Stray Dogs: Venice Review
Winner of the Grand Jury Prize in Venice, Tsai Ming-liang's latest is a non-narrative meditation on a poor family on the extreme margins of Taipei society.
VENICE -- The characters of Tsai Ming-liang’s Stray Dogs (Jiaoyou) spend protracted stretches of time in silent contemplation of a charcoal landscape mural in an abandoned urban space, which seems appropriate for an uncompromising work that is as much an art installation as a film. The director’s austere minimalism has always been suspended between the mesmerizing and the distancing, and in his latest feature, the concentration on elliptical observation, mood and texture signals an almost complete rejection of narrative.
Ever since he first emerged as a distinctive voice of new Taiwanese cinema two decades ago with Rebels of the Neon God and Vive l’Amour (the latter a Golden Lion winner in Venice), Tsai has been stripping away the standard conventions of film, increasingly so in recent years.
Winner of the Grand Jury Prize in Venice, this despair-drenched portrait of a stray family on the disenfranchised fringes of Taipei society may be his sparest work yet, speaking to devotees but unlikely to lure many fresh converts. As always, some will find the film’s unblinking intensity emotionally penetrating while others will dismiss it as taxing self-indulgence. The director confesses in the accompanying press notes to having grown weary of film, and while that’s not quite a declaration of retirement, Stray Dogs does have the feel of a melancholy farewell.
Tsai remains rigorously faithful to the aesthetic guidelines that have shaped his work -- extended fixed shots in which the smallest flickers of action unfold; minimal dialogue; isolated characters; settings of industrial decay or lonely wilderness; dense carpeting of elemental forces such as rain or wind; silences in which the noise of characters breathing, eating or sleeping becomes a quiet soundscape.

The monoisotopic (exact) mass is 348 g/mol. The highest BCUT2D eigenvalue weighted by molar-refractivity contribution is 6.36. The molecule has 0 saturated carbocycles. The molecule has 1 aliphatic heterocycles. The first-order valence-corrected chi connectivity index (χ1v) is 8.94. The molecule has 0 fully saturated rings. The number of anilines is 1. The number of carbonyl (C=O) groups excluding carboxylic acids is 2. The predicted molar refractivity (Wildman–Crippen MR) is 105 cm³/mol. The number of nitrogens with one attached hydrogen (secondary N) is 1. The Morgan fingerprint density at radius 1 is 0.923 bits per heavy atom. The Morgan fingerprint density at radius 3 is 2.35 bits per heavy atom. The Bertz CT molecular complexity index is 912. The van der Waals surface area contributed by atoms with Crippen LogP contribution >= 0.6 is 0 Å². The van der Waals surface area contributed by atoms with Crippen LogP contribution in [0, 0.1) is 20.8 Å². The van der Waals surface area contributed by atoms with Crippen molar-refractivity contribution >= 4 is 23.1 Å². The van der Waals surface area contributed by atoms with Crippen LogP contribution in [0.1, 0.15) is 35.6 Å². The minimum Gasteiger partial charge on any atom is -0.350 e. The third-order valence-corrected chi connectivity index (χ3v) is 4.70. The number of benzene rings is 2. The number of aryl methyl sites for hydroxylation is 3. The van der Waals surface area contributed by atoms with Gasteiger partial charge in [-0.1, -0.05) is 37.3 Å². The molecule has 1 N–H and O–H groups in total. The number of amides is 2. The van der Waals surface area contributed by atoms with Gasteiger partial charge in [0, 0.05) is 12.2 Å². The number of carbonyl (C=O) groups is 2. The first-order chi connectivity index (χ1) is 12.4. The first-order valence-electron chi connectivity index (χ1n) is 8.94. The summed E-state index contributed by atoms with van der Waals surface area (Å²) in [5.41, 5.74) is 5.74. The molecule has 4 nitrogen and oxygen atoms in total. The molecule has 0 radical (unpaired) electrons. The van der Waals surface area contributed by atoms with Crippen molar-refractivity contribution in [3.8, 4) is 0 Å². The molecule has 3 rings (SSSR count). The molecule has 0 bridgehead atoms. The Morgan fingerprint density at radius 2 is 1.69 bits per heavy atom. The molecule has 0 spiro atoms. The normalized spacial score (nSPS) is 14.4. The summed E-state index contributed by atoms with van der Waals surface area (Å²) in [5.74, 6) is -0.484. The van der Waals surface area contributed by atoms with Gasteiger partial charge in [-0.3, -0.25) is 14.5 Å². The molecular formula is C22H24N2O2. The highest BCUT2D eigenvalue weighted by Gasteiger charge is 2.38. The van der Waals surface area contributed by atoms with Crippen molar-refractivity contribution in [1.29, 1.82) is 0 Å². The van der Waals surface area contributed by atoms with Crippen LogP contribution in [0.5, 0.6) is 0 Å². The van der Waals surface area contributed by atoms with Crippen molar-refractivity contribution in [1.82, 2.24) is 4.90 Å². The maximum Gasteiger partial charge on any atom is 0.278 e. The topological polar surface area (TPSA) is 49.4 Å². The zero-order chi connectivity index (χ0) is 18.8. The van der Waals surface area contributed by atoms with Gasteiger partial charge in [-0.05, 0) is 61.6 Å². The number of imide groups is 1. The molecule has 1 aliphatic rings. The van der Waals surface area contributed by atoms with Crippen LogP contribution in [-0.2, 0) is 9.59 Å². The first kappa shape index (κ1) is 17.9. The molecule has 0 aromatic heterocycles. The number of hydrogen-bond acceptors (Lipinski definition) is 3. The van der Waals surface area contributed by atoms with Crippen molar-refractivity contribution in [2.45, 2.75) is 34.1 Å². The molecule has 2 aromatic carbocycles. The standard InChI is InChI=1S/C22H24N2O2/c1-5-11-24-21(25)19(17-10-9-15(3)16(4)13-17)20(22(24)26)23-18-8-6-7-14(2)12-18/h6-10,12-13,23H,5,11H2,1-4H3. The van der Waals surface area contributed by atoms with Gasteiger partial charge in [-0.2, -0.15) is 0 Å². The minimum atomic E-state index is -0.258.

The main sound in the film’s opening shot -- held for close to four minutes -- is a woman languidly brushing her hair as she sits on the edge of a bed while two children lie sleeping. One kid rolls over, causing the woman to turn and look, but otherwise nothing happens. The space they occupy indicates a homeless family living in a derelict building, its walls streaked with the inky stains of flood damage.
It’s an arrestingly composed image, and an intriguing way into this depiction of marginalized lives. But the audacious stillness is a mere hint of what’s to come, with later shots held for 10 minutes or more. During the first Venice press screening, the stream of walkouts -- especially in the first 60 minutes or so of the film’s 2¼-hour running time -- added another sonic layer to the experience as folding seats kept flipping shut. (My seatmate made his exit muttering, “Sorry, but this is giving me deep vein thrombosis.”)
It’s almost possible to imagine Tsai welcoming this intrusion as an ironic extension of his cinema of alienation and ennui. Since the spectator’s gaze is an active participant in his films, maybe the spectator’s frustration is too. Watching Stray Dogs, you feel your brain unraveling, which can be good or bad.